“It is undeniable that barbaric attacks have increased in recent weeks,” writes Michael Hagedorn in _Publico_ (Lisbon). “However, the Mozambican government continues to refuse to tackle the multiple causes of this conflict, of which a considerable part is its own responsibility. It is thus preventing, in addition to a military
offensive, other important measures from being taken to address the causes of the conflict, namely to give the local population prospects of a dignified life.”
He cites the local comment: “When they talk about the radical preacher who comes to radicalise young people, they forget that the Government
has done about 80% of the work for the radical preacher. The preacher only comes to reap the fruits”.
Hagedorn concludes: “Portugal and the EU would do better to face the situation in all its complexity, rather than exclusively and unconditionally supporting the Frelimo government and its narrow military vision for the solution of the conflict in Cabo Delgado.”
The article in Portuguese in Publico (1 Dec) is on https://www.publico.pt/2020/12/01/opiniao/opiniao/45-anos-vai-haver-novo-tropas-portuguesas-cabo-delgado-1941260
 and an English translation is on https://bit.ly/Moz-Hag 
Meanwhile, speaking in Maputo, EU ambassador Antonio Sanchez-Benedito Gaspar said “Military support is not on the [EU] agenda. We are just going to strengthen Mozambique’s capacities, so that the country’s
own security forces are able to end the insurgency.” The EU has promised €15 million to combat terrorism in Cabo Delgado. (_O Pais_ 30
President Filipe Nyusi said recently that “terrorism is not fought unilaterally” and that Mozambique “is open to any type of support that could be given in respect of terrorism.” (Lusa 18 Nov)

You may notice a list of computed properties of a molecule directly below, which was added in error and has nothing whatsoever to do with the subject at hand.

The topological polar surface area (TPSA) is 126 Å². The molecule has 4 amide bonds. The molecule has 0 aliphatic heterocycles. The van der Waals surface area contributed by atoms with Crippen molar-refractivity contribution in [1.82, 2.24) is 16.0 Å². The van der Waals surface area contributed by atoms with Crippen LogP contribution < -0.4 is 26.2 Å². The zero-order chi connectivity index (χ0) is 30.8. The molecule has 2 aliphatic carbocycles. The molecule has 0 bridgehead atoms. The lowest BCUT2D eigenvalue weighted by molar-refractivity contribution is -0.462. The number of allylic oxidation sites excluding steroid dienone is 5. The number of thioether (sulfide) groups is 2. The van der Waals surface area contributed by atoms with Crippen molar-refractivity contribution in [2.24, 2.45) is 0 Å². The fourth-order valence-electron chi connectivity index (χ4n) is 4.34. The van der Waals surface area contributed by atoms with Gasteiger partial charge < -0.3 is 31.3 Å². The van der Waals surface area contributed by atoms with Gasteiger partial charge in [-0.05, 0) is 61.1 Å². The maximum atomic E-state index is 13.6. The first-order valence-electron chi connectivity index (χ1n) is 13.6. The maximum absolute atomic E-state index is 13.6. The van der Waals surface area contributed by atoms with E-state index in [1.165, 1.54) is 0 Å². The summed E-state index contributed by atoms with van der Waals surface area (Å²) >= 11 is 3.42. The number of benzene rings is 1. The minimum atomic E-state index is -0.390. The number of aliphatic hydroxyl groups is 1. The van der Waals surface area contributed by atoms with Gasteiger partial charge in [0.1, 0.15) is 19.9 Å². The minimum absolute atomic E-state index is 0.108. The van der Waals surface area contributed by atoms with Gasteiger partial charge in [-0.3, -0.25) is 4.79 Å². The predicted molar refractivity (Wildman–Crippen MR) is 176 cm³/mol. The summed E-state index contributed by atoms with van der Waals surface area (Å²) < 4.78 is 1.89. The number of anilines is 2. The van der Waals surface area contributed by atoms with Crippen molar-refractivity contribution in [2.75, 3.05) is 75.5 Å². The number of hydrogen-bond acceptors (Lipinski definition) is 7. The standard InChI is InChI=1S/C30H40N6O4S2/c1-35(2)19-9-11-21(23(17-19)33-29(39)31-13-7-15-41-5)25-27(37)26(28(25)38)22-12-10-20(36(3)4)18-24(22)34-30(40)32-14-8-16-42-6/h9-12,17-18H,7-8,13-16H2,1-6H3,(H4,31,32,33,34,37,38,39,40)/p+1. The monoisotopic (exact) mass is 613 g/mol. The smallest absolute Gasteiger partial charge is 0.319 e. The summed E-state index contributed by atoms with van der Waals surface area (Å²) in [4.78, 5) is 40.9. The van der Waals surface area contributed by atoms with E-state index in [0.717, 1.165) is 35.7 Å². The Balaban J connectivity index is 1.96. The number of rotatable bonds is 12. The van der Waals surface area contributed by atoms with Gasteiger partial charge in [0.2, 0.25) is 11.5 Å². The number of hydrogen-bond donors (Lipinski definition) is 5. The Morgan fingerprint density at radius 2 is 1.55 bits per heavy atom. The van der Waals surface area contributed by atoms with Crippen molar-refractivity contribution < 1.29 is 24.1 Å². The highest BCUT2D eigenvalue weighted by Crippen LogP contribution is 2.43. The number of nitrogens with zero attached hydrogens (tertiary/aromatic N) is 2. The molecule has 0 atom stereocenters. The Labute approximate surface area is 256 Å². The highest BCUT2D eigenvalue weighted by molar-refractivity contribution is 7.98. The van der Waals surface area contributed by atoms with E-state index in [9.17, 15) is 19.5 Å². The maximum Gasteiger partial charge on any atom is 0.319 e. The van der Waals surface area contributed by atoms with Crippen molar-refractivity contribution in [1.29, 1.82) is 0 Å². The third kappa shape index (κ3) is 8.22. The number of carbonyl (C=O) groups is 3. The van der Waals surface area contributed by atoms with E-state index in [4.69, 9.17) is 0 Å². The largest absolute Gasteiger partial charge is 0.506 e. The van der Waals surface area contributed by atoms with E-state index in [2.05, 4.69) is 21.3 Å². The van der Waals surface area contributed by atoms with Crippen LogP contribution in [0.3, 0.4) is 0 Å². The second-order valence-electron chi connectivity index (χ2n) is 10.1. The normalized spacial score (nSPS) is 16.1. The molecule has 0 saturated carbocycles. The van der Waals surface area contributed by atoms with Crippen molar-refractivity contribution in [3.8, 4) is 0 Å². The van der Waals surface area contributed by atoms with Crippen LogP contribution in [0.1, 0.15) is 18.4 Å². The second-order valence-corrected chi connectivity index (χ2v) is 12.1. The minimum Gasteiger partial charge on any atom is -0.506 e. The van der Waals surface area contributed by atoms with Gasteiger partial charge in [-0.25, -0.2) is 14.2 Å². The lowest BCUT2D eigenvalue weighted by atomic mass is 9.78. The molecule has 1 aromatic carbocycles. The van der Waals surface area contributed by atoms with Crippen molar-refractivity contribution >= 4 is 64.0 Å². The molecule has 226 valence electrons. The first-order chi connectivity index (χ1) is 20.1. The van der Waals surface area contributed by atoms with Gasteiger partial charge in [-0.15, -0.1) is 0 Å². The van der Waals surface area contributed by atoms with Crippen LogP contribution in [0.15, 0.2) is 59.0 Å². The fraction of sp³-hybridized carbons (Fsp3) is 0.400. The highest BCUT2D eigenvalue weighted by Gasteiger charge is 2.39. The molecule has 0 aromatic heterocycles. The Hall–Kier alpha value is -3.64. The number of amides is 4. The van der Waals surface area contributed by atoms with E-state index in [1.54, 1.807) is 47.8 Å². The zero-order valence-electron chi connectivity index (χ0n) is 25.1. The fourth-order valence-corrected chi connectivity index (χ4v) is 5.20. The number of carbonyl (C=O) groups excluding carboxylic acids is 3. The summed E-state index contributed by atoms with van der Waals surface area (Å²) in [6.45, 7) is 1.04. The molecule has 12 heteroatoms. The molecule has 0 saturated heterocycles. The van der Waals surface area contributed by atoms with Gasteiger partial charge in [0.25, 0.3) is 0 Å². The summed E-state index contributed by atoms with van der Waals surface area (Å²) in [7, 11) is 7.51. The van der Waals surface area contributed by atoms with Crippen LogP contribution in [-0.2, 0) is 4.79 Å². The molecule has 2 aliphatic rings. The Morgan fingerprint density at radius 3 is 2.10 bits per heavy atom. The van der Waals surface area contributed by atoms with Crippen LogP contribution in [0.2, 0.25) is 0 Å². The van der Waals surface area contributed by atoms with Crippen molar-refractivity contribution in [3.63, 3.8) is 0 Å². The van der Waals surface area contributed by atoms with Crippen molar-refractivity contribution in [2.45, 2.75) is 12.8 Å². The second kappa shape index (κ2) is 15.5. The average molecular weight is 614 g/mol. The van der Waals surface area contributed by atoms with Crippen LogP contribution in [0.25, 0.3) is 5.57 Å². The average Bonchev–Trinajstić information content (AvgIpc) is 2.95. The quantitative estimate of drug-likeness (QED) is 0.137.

Manzoni: ‘Military aid must be provided’
“Military aid must be provided through cooperation. Rather than taking its place, we should help the Mozambican army cope with its duties. I know this is frowned upon. Donors don’t want to get their hands dirty. But it is an illusion to want to develop the province of Cabo Delgado without first securing it,” according to Mirko Manzoni, a Swiss diplomat and personal envoy for Mozambique of the United Nations Secretary General who is close to President Filipe Nyusi.
“I am opposed to the use of mercenaries, but the reality on the ground should give pause for thought. When you call for help and no one moves a finger, this is what happens. Mozambique spends fortunes on mercenaries. First, it turned to the Russians from the Wagner group. They are gone and the Mozambican army is now backed by a South African company. Donors contribute to Mozambique’s [state] budget; it would be wiser if they directly aided the Mozambican army without hypocrisy.”
“The first attacks in 2017 were of low intensity, to test the response of the authorities. Most of the fighters were Mozambicans. They were driven to take up arms by neglect of the region, one of the poorest in the country. The proportion has now reversed, with the majority of jihadists coming from Somalia, Yemen, Libya, Uganda and the Democratic Republic of the Congo. They now have very sophisticated weapons. This insurrection reminds me of the situation in Mali in 2012, before the jihadists marched on the capital Bamako, precipitating the intervention of France,” comments Manzoni. (_Le Temps_ – Switzerland, trans Club of Mozambique 18 Nov)